Transcript of Senior Minister S Jayakumar's reply to Parliamentary question on climate change on 12 March 2010
TRANSCRIPT OF SENIOR MINISTER S JAYAKUMAR’S REPLY TO PARLIAMENTARY QUESTION ON CLIMATE CHANGE ON 12 MARCH 2010
ORAL ANSWERS TO QUESTIONS FOR THE PARLIAMENT SITTING ON 12 MARCH 2010
Title: Climate Change (resources and arrangements)
1.Mr Cedric Foo Chee Keng asked the Prime Minister given the complex nature of the ongoing international negotiations and the need to consider sustainable domestic measures for adaptation and mitigation, whether existing resources and arrangements are adequate to deal with both external and domestic dimensions of climate change.
The Senior Minister and Coordinating Minister for National Security, Prime Minister’s Office (Prof. S Jayakumar)(for Prime Minister): For a small, low-lying, densely populated island state like Singapore, climate change obviously is a crucial issue. For this reason and because the issues are complex, and as alluded to by the Member in this question, and because the issues are interlinked across various policy areas, we have from the start taken a ‘whole-of-Government’ approach.
Accordingly, we set up the Inter-Ministerial Committee on Climate Change (IMCCC), which I chair, which comprises of Ministers from six Ministries – Ministry of Foreign Affairs, Ministry of Trade and Industry, Ministry of Environment and Water Resources, Ministry of National Development, Ministry of Finance and Ministry of Transport. This Ministerial Committee is supported by an executive committee comprising the Permanent Secretaries of those Ministries and is headed by the Second Permanent Secretary for Foreign Affairs. We also have for the international negotiations, an inter-agency team, which is led by a Chief Negotiator. All these bodies are serviced by a dedicated National Climate Change Secretariat, which currently is located in Ministry of Foreign Affairs.
Hitherto I would say that the Ministerial Committee has largely focused on formulating Singapore’s positions and strategy for the international negotiations. Domestically, our mitigation measures under the Sustainable Singapore Blueprint were coordinated by Ministry of National Development and Ministry of Environment and Water Resources, who were co-chairs of the Sustainable Development Policy Group (SPDG).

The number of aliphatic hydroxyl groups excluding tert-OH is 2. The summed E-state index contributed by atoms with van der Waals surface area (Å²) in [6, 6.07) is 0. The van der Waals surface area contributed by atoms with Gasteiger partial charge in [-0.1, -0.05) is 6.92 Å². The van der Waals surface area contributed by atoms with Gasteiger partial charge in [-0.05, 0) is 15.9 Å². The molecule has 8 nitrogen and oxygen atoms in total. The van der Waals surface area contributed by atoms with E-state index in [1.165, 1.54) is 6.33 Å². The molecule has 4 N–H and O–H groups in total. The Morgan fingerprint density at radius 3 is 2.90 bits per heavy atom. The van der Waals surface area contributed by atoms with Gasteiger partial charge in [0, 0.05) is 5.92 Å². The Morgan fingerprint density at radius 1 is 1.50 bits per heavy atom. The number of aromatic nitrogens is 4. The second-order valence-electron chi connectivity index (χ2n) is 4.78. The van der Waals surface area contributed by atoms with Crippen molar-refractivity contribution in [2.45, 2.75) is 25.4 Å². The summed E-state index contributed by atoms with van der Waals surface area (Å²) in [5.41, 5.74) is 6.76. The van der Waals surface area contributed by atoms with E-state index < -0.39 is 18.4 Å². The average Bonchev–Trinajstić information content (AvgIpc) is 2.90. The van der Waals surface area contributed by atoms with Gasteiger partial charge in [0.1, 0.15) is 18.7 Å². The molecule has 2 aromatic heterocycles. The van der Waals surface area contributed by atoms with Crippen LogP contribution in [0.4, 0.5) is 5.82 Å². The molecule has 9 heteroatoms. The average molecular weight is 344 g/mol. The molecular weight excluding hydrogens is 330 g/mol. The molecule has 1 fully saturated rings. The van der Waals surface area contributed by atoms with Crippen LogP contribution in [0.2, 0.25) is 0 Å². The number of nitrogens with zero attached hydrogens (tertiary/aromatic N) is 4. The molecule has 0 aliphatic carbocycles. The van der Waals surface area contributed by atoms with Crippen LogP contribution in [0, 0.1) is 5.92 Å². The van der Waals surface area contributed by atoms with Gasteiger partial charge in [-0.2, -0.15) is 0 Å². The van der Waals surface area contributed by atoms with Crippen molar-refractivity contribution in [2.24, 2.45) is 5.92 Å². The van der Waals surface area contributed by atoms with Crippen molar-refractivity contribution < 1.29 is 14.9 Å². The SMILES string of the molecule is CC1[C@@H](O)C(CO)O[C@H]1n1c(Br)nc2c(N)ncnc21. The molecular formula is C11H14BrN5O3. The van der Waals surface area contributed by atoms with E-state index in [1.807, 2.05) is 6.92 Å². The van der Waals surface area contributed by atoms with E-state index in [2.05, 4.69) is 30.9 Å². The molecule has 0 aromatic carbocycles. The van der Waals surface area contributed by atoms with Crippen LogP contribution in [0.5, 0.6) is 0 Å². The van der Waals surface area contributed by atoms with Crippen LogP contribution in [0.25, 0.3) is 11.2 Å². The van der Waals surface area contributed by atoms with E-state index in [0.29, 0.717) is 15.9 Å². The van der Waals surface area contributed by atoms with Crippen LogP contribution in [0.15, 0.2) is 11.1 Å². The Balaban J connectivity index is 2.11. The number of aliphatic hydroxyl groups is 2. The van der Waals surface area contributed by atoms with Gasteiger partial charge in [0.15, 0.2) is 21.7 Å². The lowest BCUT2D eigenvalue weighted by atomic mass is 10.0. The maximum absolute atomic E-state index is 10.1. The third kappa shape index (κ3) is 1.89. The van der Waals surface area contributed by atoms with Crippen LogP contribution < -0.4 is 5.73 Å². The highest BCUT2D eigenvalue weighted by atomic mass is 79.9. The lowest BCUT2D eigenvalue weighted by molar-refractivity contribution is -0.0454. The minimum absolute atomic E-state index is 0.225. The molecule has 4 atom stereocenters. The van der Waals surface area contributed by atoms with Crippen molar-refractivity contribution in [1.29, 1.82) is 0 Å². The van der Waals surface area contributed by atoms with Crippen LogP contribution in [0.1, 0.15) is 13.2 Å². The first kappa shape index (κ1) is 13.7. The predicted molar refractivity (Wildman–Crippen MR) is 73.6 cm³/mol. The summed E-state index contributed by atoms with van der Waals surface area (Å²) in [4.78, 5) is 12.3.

But Sir, we are entering a new phase. As we get closer to a possible global agreement on climate change, the focus will shift. It will shift to what we need to do domestically to fulfil our obligations. Singapore will have to introduce measures that go beyond the 7 per cent - 11 per cent below “Business as Usual” (BAU) under the Sustainable Singapore Blueprint. We have pledged to reduce our emission by 16 per cent below BAU in the event that a global agreement is reached. But, Sir, this is not a simple matter. We have to formulate climate change policies that strike the right balance between a regulatory, fiscal and other measures,and at the same time, enable us to sustain economic growth. Developing these policies and implementing them will need close coordination among the various agencies.
So while our current arrangements have so far worked well, I believe we need to gear ourselves more to deliver on our domestic commitments, as well as to tighten coordination between international negotiations and our domestic policies. We have therefore reviewed the matter and decided that it is best to have a single body which will oversee both these aspects of our climate change policies.
The Ministerial Committee which I referred to, will therefore be reorganised to deal with both aspects. It will now have two working groups to deal with the two main policy outcomes. The first, which will focus on our international negotiations strategy, will continue to be led by the Second Permanent Secretary for Ministry of Foreign Affairs. But now, we have the second working group, which will focus on the formulation and implementation of all our domestic climate change mitigation measures, both fiscal and regulatory. It will be co-chaired by the Permanent Secretaries of Ministries of Trade & Industry and Finance.